The bishops are central figures in all that concerns the management of the possessions of the kingdom of Charlemagne, then of the Empire from the year 800 (after the coronation of the Frankish sovereign in Rome, which in fact marks the foundation of the Empire Roman of the West). They are regularly sent on "mission" to the regions of the Empire as missi dominici, and can even hold the power of ban, that is to say a power of command over men. This is mainly due to the Carolingian conception of the exercise of politics, which puts forward these specific ideas in its territory. However, in Charlemagne's time, it was the sovereign who had primacy over the bishops. In this sense, it is truly an "imperial theocracy", as mentioned earlier. The sovereign has an essential prerogative over the clerics, by the simple fact that he himself has been "appointed" by God, and that Pope Leo III himself knelt before him.

This predisposition nevertheless tends to be reversed from the beginning of the reign of Louis the Pious - and therefore on the death of Charlemagne -, from 814, at the very moment when the influence of the bishops continues to increase within the Empire and its various institutions. Therefore, it is possible to evoke the existence of a true "episcopal theocracy". Councils - like that of Paris, convened in 614 - insist heavily on the primordial role that the bishops have when it comes to dealing with morality: the latter are considered as "guides", real "directors of conscience. », And tend to assert their position in an increasingly virulent way in the political sphere of the Carolingian Empire, since they can even allow themselves to judge the good moral behavior of such or such sovereign, and thus to define their probable - and possible - tyrannical behavior. Jonas d´Orléans, well known by medievalists for having advised Pépin d´Aquitaine in the 8th century in his By institutione regia, is a glaring example: he participated in the settlement of several conflicts relating to the Empire, as " missus "From Emperor Louis the Pious.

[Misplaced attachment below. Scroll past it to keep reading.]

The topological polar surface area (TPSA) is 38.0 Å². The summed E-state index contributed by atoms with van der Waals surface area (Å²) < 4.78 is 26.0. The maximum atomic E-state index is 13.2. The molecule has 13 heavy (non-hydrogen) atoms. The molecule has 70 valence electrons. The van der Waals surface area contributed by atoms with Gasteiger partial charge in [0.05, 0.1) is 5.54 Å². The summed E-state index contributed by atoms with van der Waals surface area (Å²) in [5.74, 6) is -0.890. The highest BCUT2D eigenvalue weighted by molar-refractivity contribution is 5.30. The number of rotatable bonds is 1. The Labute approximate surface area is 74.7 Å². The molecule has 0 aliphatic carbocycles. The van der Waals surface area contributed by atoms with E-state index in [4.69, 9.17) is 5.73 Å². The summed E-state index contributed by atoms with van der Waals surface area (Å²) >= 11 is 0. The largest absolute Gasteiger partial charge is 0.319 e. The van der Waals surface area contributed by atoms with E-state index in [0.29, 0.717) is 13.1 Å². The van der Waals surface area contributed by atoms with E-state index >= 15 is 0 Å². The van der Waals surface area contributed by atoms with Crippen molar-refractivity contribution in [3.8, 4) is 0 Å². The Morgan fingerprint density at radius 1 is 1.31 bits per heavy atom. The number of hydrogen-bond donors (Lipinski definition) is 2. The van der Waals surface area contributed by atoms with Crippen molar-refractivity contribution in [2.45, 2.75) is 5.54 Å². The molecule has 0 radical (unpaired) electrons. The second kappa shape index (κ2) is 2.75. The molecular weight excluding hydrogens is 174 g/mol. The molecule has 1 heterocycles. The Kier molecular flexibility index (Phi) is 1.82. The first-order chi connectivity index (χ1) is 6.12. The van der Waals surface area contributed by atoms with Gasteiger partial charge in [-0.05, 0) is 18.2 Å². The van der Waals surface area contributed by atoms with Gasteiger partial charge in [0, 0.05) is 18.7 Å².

These colorful characters absolutely do not hesitate to take a stand, as evidenced in particular by the intervention of the bishops in 833, during the pronunciation of the dismissal of Louis the Pious, who was condemned by the clerics for lack of respect for the Ordinatio Imperii of 817. They even dismissed him from imperial dignity through his son Lothaire, who was crowned emperor in 817 and consecrated in Rome in 823. This dismissal led in particular to the - well-known - penance of Saint-Médard de Soissons , monastery where Louis the Pious was deposed.

The Christianization of Carolingian society is therefore an interesting phenomenon, which obviously brings into play religious factors, but also political and institutional considerations of power and of major military conquest enterprises.

Bibliographic sources

P. RICHÉ, The Carolingians, Hachette Littératures, Pluriel Histoire Collection, 1997.

G. BÜHRER-THIERRY, Carolingian Europe (714-888), Armand Colin, Campus Collection, 2001.

Video: Charlemagne Part 4 - Rise of an Empire. (January 2022).